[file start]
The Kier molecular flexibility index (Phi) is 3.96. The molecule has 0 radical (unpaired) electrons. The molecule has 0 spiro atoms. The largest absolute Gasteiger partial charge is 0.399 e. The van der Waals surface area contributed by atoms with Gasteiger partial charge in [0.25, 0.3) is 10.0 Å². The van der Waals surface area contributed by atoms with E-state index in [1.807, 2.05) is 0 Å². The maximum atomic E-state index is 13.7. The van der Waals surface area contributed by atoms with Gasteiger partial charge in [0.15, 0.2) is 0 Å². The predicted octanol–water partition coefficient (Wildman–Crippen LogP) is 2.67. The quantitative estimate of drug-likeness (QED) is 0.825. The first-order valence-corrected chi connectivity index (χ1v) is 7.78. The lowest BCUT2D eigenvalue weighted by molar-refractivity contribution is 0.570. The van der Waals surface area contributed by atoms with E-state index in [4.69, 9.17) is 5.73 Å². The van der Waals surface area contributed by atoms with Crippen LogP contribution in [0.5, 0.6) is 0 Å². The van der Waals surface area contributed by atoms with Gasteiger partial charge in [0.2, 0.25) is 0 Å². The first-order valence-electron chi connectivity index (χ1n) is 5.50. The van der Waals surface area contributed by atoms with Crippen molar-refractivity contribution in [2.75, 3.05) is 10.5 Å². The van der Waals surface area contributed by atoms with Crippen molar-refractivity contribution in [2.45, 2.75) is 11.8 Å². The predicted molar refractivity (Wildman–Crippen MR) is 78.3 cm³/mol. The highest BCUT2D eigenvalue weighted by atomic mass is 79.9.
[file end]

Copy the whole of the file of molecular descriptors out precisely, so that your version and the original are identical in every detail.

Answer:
The Kier molecular flexibility index (Phi) is 3.96. The molecule has 0 radical (unpaired) electrons. The molecule has 0 spiro atoms. The largest absolute Gasteiger partial charge is 0.399 e. The van der Waals surface area contributed by atoms with Gasteiger partial charge in [0.25, 0.3) is 10.0 Å². The van der Waals surface area contributed by atoms with E-state index in [1.807, 2.05) is 0 Å². The maximum atomic E-state index is 13.7. The van der Waals surface area contributed by atoms with Gasteiger partial charge in [0.15, 0.2) is 0 Å². The predicted octanol–water partition coefficient (Wildman–Crippen LogP) is 2.67. The quantitative estimate of drug-likeness (QED) is 0.825. The first-order valence-corrected chi connectivity index (χ1v) is 7.78. The lowest BCUT2D eigenvalue weighted by molar-refractivity contribution is 0.570. The van der Waals surface area contributed by atoms with E-state index in [4.69, 9.17) is 5.73 Å². The van der Waals surface area contributed by atoms with Crippen LogP contribution in [0.5, 0.6) is 0 Å². The van der Waals surface area contributed by atoms with Gasteiger partial charge in [0.2, 0.25) is 0 Å². The first-order valence-electron chi connectivity index (χ1n) is 5.50. The van der Waals surface area contributed by atoms with Crippen molar-refractivity contribution in [2.75, 3.05) is 10.5 Å². The van der Waals surface area contributed by atoms with Crippen molar-refractivity contribution in [2.45, 2.75) is 11.8 Å². The predicted molar refractivity (Wildman–Crippen MR) is 78.3 cm³/mol. The highest BCUT2D eigenvalue weighted by atomic mass is 79.9.